Gordon Campbell | Parliament TV | Parliament Today | Video | Questions Of the Day | Search


Marc My Words

Marc My Words

By Marc Alexander MP

Where's the Rule Book for the Parole Board game?

Well, at long last we have the Parole Board admitting that up to 150 of its decisions for some of New Zealand's worst criminals were made illegally! Most of us suspected the soundness of some of the decisions which were dubious, to put it charitably - and to have one of the Board's spokespeople challenge their legitimacy must surely be worth an inquiry.

It seems that the fracas is over whether an adviser (David Chaplow, the Health Ministry Health Director) had jeopardised some decisions by overstepping his role and taking part in the actual deliberations as if he was a Board member.

Given that 86% of all offenders are reconvicted within five years (most are released through parole provisions), the new difficulties highlighted by the Board spokesman will not do much to bolster public confidence in the parole process. Take sex offender and paedophile Peter Liddell. He already had 17 convictions for having victimised boys for more than 20 years as a social worker at Middlemore Hospital and guidance counsellor at Kings College, before he was released on parole in 1998, having served a paltry four years of a seven year (!) sentence. He has demonstrated his utter contempt for his victims, the rule of law and the rights of civil society, and he has betrayed the unwarranted charity that the parole process extended to him, by pleading guilty to yet another sexual violation (this time of a 15 year old boy). It is worrying enough that he was given parole; but that pred

More worrying however, is that it is not known if the Parole Board's review of the files has resulted in offenders being released from, or recalled to, prison. The nub of it all is this; we just don't know whether convicted prisoners should have come or gone!

Worse still - it might be that if illegalities could be established those convicted offenders affected could be eligible for compensation. It is indeed ironical that these Parole Board shenanigans could end up making crime pay! How will our law-abiding taxpayers feel about that - not to mention the victims of these criminals?

These Board members are appointed on the recommendation of the Attorney General, Margaret Wilson. And what does she say? Her response was, "It's an operational matter for the Parole Board to deal with". Hardly the take-charge, take-responsibility answer we should expect, but an evasive and underwhelming abrogation of responsibility.

Yet again, this response has undermined the integrity and confidence of that embattled institution, the Parole Board. Quite frankly, it's hard to take seriously an institution whose rationale is to undermine and cut short the sentences handed down by the Courts. It diminishes the denunciatory power of sentences; passes judgements contrary to much public expectation; and is now challenged by one of its own on the legality of some of its decisions.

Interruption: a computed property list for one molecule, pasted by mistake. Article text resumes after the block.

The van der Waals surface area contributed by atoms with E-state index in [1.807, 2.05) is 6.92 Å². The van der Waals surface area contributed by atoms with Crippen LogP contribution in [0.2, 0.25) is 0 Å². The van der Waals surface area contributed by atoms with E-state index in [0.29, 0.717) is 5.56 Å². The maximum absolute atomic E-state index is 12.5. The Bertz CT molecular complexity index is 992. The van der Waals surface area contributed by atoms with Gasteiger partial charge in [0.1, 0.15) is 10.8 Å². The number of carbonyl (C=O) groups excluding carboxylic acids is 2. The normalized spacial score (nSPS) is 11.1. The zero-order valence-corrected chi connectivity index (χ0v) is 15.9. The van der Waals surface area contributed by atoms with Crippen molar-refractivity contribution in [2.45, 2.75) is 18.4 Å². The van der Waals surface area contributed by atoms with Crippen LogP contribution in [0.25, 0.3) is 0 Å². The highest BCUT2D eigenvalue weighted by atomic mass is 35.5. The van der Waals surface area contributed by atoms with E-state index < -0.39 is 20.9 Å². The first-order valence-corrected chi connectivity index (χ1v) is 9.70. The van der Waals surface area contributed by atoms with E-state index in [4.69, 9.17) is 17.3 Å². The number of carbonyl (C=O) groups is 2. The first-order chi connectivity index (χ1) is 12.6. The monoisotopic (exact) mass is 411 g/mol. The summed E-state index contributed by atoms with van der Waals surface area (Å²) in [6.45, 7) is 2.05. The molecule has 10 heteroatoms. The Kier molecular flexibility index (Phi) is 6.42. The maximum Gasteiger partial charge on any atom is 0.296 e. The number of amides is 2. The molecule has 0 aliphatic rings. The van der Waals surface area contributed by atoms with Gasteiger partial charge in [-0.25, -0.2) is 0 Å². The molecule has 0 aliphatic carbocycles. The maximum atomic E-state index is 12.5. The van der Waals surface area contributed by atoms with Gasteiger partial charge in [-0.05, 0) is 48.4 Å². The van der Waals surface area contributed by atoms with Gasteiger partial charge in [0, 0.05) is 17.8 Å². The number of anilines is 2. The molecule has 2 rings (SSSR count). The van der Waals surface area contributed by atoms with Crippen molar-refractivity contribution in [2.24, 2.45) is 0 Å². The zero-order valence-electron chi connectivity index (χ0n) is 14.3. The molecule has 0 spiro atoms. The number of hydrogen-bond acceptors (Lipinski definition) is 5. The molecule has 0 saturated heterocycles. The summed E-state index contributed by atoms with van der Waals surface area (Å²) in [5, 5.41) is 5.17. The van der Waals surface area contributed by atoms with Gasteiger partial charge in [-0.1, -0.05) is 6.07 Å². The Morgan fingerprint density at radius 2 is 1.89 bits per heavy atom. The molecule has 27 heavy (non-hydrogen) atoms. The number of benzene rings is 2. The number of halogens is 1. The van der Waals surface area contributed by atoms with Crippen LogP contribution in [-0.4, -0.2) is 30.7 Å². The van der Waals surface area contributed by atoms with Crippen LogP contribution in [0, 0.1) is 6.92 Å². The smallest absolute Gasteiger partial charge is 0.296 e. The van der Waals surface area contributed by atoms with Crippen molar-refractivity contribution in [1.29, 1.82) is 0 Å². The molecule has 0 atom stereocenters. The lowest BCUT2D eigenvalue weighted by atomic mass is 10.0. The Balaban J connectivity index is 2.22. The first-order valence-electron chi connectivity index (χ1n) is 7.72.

It's not before time to put the failed experiment of Parole back into the closet of failed ideas.we are now wiser and we should move on.

© Scoop Media

Parliament Headlines | Politics Headlines | Regional Headlines


Sector Opposes Bill: Local Government Bill Timeframe Extended

The Minister of Local Government Peseta Sam Lotu-Iiga has asked the Select Committee to extend the report back date for the Local Government Act 2002 Amendment Bill (No 2). More>>


Breed Laws Don’t Work: Vets On New National Dog Control Plan

It is pleasing therefore to see Louise Upston Associate Minister for Local Government calling for a comprehensive solution... However, relying on breed specific laws to manage dog aggression will not work. More>>


Not Waiting On Select Committee: Green Party Releases Medically-Assisted Dying Policy

“Adults with a terminal illness should have the right to choose a medically assisted death,” Green Party health spokesperson Kevin Hague said. “The Green Party does not support extending assisted dying to people who aren't terminally ill because we can’t be confident that this won't further marginalise the lives of people with disabilities." More>>


General Election Review: Changes To Electoral Act Introduced

More effective systems in polling places and earlier counting of advanced votes are on their way through proposed changes to our electoral laws, Justice Minister Amy Adams says. More>>

Gordon Campbell: On Our Posturing At The UN

In New York, Key basically took an old May 2 Washington Post article written by Barack Obama, recycled it back to the Americans, and still scored headlines here at home… We’ve had a double serving of this kind of comfort food. More>>


Treaty Settlements: Bills Delayed As NZ First Pulls Support

Ngāruahine, Te Atiawa and Taranaki are reeling today as they learnt that the third and final readings of each Iwi’s Historical Treaty Settlement Bills scheduled for this Friday, have been put in jeopardy by the actions of NZ First. More>>


Gordon Campbell: On The Damage De-Regulation Is Doing To Fisheries And Education, Plus Kate Tempest

Our faith in the benign workings of the market – and of the light-handed regulation that goes with it – has had a body count. Back in 1992, the free market friendly Health Safety and Employment Act gutted the labour inspectorate and turned forestry, mining and other workplace sites into death traps, long before the Pike River disaster. More>>

Get More From Scoop



Search Scoop  
Powered by Vodafone
NZ independent news